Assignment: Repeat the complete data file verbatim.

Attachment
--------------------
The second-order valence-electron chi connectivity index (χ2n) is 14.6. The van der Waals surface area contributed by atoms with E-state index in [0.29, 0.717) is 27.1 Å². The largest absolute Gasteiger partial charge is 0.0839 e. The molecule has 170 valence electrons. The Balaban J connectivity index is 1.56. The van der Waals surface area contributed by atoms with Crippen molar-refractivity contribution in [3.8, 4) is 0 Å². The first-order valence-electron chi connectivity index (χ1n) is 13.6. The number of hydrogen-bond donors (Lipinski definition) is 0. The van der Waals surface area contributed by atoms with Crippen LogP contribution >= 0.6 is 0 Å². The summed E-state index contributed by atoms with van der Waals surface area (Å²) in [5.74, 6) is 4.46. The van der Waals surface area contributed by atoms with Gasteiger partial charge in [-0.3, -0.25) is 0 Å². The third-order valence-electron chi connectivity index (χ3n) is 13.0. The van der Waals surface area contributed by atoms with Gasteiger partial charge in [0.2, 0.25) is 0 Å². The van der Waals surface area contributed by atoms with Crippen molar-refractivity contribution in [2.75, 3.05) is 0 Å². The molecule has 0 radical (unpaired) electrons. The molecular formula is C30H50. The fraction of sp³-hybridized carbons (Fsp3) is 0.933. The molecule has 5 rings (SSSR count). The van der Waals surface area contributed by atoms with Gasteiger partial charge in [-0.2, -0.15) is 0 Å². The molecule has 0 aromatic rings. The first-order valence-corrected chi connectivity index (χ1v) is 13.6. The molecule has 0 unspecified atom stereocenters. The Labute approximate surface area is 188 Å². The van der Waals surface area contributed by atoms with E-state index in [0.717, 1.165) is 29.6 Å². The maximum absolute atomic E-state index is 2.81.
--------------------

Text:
The second-order valence-electron chi connectivity index (χ2n) is 14.6. The van der Waals surface area contributed by atoms with E-state index in [0.29, 0.717) is 27.1 Å². The largest absolute Gasteiger partial charge is 0.0839 e. The molecule has 170 valence electrons. The Balaban J connectivity index is 1.56. The van der Waals surface area contributed by atoms with Crippen molar-refractivity contribution in [3.8, 4) is 0 Å². The first-order valence-electron chi connectivity index (χ1n) is 13.6. The number of hydrogen-bond donors (Lipinski definition) is 0. The van der Waals surface area contributed by atoms with Crippen LogP contribution >= 0.6 is 0 Å². The summed E-state index contributed by atoms with van der Waals surface area (Å²) in [5.74, 6) is 4.46. The van der Waals surface area contributed by atoms with Gasteiger partial charge in [-0.3, -0.25) is 0 Å². The third-order valence-electron chi connectivity index (χ3n) is 13.0. The van der Waals surface area contributed by atoms with Gasteiger partial charge in [0.2, 0.25) is 0 Å². The van der Waals surface area contributed by atoms with Crippen molar-refractivity contribution in [2.75, 3.05) is 0 Å². The molecule has 0 radical (unpaired) electrons. The molecular formula is C30H50. The fraction of sp³-hybridized carbons (Fsp3) is 0.933. The molecule has 5 rings (SSSR count). The van der Waals surface area contributed by atoms with Gasteiger partial charge in [-0.2, -0.15) is 0 Å². The molecule has 0 aromatic rings. The first-order valence-corrected chi connectivity index (χ1v) is 13.6. The molecule has 0 unspecified atom stereocenters. The Labute approximate surface area is 188 Å². The van der Waals surface area contributed by atoms with E-state index in [0.717, 1.165) is 29.6 Å². The maximum absolute atomic E-state index is 2.81.